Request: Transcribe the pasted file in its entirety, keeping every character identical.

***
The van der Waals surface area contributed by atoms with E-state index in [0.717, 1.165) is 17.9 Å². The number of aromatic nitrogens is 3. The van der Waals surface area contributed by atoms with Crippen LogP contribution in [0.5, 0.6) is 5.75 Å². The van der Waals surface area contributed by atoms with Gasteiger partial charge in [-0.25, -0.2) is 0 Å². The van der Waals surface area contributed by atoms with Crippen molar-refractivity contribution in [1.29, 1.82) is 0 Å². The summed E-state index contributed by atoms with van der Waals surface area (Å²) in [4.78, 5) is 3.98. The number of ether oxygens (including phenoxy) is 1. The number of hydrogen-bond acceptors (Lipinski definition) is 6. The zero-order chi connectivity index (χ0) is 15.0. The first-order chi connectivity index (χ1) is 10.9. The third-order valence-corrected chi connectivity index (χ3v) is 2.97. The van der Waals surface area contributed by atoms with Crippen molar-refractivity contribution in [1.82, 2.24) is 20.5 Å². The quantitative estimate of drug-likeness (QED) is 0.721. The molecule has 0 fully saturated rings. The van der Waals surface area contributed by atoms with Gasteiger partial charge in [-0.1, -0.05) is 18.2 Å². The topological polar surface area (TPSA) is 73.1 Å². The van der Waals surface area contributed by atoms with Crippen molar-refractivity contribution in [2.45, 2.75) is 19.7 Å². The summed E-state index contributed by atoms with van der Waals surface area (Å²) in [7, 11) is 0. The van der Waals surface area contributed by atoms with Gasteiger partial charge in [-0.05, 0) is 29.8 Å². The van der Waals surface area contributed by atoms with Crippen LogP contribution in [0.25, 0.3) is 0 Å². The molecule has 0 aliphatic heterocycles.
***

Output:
The van der Waals surface area contributed by atoms with E-state index in [0.717, 1.165) is 17.9 Å². The number of aromatic nitrogens is 3. The van der Waals surface area contributed by atoms with Crippen LogP contribution in [0.5, 0.6) is 5.75 Å². The van der Waals surface area contributed by atoms with Gasteiger partial charge in [-0.25, -0.2) is 0 Å². The van der Waals surface area contributed by atoms with Crippen molar-refractivity contribution in [1.29, 1.82) is 0 Å². The summed E-state index contributed by atoms with van der Waals surface area (Å²) in [4.78, 5) is 3.98. The number of ether oxygens (including phenoxy) is 1. The number of hydrogen-bond acceptors (Lipinski definition) is 6. The zero-order chi connectivity index (χ0) is 15.0. The first-order chi connectivity index (χ1) is 10.9. The third-order valence-corrected chi connectivity index (χ3v) is 2.97. The van der Waals surface area contributed by atoms with Crippen molar-refractivity contribution in [1.82, 2.24) is 20.5 Å². The quantitative estimate of drug-likeness (QED) is 0.721. The molecule has 0 fully saturated rings. The van der Waals surface area contributed by atoms with Gasteiger partial charge in [-0.1, -0.05) is 18.2 Å². The topological polar surface area (TPSA) is 73.1 Å². The van der Waals surface area contributed by atoms with Crippen molar-refractivity contribution in [2.45, 2.75) is 19.7 Å². The summed E-state index contributed by atoms with van der Waals surface area (Å²) in [7, 11) is 0. The van der Waals surface area contributed by atoms with Gasteiger partial charge in [-0.05, 0) is 29.8 Å². The van der Waals surface area contributed by atoms with Crippen LogP contribution in [0.25, 0.3) is 0 Å². The molecule has 0 aliphatic heterocycles.